The Brightest Star

A Novel

This title was previously available on NetGalley and is now archived.
Buy on Amazon Buy on Buy on
*This page contains affiliate links, so we may earn a small commission when you make a purchase through links on our site at no additional cost to you.
Send NetGalley books directly to your Kindle or Kindle app

To read on a Kindle or Kindle app, please add as an approved email address to receive files in your Amazon account. Click here for step-by-step instructions.
Also find your Kindle email address within your Amazon account, and enter it here.
Pub Date Jun 20 2023 | Archive Date Aug 15 2023

Talking about this book? Use #TheBrightestStar #NetGalley. More hashtag tips!


The beloved bestselling author of The Color of Air, Women of the Silk, and The Samurai's Garden returns with this magnificent historical novel based on the life of the luminous, groundbreaking actress Anna May Wong—the first and only Asian American woman to gain movie stardom in the early days of Hollywood.

At the dawn of a new century, America is falling in love with silent movies, including young Wong Liu Tsong. The daughter of Chinese immigrants who own a laundry, Wong Liu and her older sister Lew Ying (Lulu) are taunted and bullied for their Chinese heritage. But while Lulu diligently obeys her parents and learns to speak Chinese, Wong Liu sneaks away to the local nickelodeons, buying a ticket with her lunch money and tips saved from laundry deliveries. By eleven Wong Liu is determined to become an actress and has already chosen a stage name: Anna May Wong. At sixteen, Anna May leaves high school to pursue her Hollywood dreams, defying her disapproving father and her Chinese traditional upbringing—a choice that will hold emotional and physical consequences.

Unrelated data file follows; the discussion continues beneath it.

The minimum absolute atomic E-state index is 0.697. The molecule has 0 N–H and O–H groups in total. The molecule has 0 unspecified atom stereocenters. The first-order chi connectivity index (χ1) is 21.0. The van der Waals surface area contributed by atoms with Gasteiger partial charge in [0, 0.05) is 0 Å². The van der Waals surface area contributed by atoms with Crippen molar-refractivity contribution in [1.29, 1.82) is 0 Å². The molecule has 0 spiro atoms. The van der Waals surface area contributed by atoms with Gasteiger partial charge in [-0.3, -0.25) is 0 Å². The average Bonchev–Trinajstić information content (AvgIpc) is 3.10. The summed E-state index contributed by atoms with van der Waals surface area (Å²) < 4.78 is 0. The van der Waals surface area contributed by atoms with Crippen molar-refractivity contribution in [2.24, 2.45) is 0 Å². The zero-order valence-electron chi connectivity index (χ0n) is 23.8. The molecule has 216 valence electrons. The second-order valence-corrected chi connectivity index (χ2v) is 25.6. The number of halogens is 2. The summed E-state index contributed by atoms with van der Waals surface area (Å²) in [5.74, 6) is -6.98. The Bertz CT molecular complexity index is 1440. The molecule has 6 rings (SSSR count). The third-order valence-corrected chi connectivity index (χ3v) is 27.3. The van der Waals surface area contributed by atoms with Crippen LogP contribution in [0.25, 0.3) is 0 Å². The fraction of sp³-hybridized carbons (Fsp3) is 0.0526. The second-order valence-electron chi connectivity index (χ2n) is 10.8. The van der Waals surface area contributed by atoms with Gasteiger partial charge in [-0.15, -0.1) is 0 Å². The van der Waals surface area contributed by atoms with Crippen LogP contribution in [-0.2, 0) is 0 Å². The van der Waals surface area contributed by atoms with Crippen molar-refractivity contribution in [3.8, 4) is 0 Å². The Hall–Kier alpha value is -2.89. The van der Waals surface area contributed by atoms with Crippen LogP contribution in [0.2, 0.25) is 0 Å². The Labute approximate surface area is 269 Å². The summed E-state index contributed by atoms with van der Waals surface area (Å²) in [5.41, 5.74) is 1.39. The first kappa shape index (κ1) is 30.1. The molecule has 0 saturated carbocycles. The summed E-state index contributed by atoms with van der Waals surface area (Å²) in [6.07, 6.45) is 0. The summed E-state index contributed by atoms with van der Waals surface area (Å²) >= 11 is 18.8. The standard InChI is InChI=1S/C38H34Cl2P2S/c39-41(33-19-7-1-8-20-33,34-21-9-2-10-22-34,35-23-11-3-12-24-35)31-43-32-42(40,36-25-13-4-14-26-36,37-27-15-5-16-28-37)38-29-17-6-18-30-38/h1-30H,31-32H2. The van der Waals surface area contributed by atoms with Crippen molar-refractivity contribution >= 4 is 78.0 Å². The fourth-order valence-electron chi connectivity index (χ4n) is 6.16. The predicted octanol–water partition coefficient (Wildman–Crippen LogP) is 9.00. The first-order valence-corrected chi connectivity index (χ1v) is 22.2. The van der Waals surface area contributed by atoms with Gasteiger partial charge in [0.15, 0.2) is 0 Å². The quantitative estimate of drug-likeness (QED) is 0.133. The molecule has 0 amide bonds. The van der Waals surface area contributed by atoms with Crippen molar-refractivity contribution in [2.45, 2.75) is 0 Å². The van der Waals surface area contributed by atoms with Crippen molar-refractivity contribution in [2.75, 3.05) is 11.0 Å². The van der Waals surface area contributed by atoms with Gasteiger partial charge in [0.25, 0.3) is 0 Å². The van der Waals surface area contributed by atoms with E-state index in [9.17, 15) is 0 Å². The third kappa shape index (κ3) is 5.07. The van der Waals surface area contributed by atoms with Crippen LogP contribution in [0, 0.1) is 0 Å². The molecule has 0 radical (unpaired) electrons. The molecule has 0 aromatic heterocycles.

After a series of nothing parts, nineteen-year-old Anna May gets her big break—and her first taste of Hollywood fame—starring opposite Douglas Fairbanks in The Thief of Bagdad. Yet her beauty and talent isn’t enough to overcome the racism that relegates her to supporting roles as a helpless, exotic butterfly or a vicious, murderous dragon lady while Caucasian actresses in yellowface” are given starring roles portraying Asian women. Though she suffers professionally and personally, Anna May fights to win lead roles, accept risqué parts, financially support her family, and keep her illicit love affairs hidden—even as she finds freedom and glittering stardom abroad, and receives glowing reviews across the globe.

Powerful, poignant, and imbued with Gail Tsukiyama's warmth and empathy, The Brightest Star reimagines the life of the first Asian American screen star whose legacy endures—a remarkable and inspiring woman who broke barriers and became a shining light in Hollywood history.

The beloved bestselling author of The Color of Air, Women of the Silk, and The Samurai's Garden returns with this magnificent historical novel based on the life of the luminous, groundbreaking...

Available Editions

EDITION Hardcover
ISBN 9780063213753
PRICE $32.00 (USD)

Available on NetGalley

NetGalley Shelf App (EPUB)
Send to Kindle (EPUB)
Download (EPUB)

Average rating from 88 members

Featured Reviews

I’ve always been curious about the life of Anna May Wong and saddened how erased she’s been from history books. She must have been an incredibly strong and talented woman, to have lived and worked in Hollywood during a time when Asian women were so belittled, a problem Hollywood continues to have. This novel. Though fiction, is based on her life. It’s lush, easy to settle into, and simply remarkable. While fiction, I can only imagine that the author did her research and based much on Wong’s real experience. A pleasure to read, while infuriating to observe the crap she dealt with. Read this novel, so very good.

Was this review helpful?

The books I have read by Gail Tsukiyama have remained with me, not only because of the stories they tell, but because of the style in which she tells them. In The Brightest Star, Tsukiyama shares a reimagination of the life of the infamous Hollywood star, Anna May Wong. She shares the difficulties of being a Chinese/American in the United States, and particularly in Hollywood in the early 20th century. My complaint with this book is that the author is simply telling us this story. She has not written in a style that allowed me to feel the character’s life and emotions. It felt like watching a news documentary about this brave and talented woman. One disturbing event follows another as if checking off days on a calendar. I learned a tremendous amount but I also wanted to feel the emotions. Anna May Wong lived through a dark period in Hollywood and America. It is a life people should become familiar with. Even though the book dragged for me I would still recommend it to readers.

Was this review helpful?

Readers who liked this book also liked: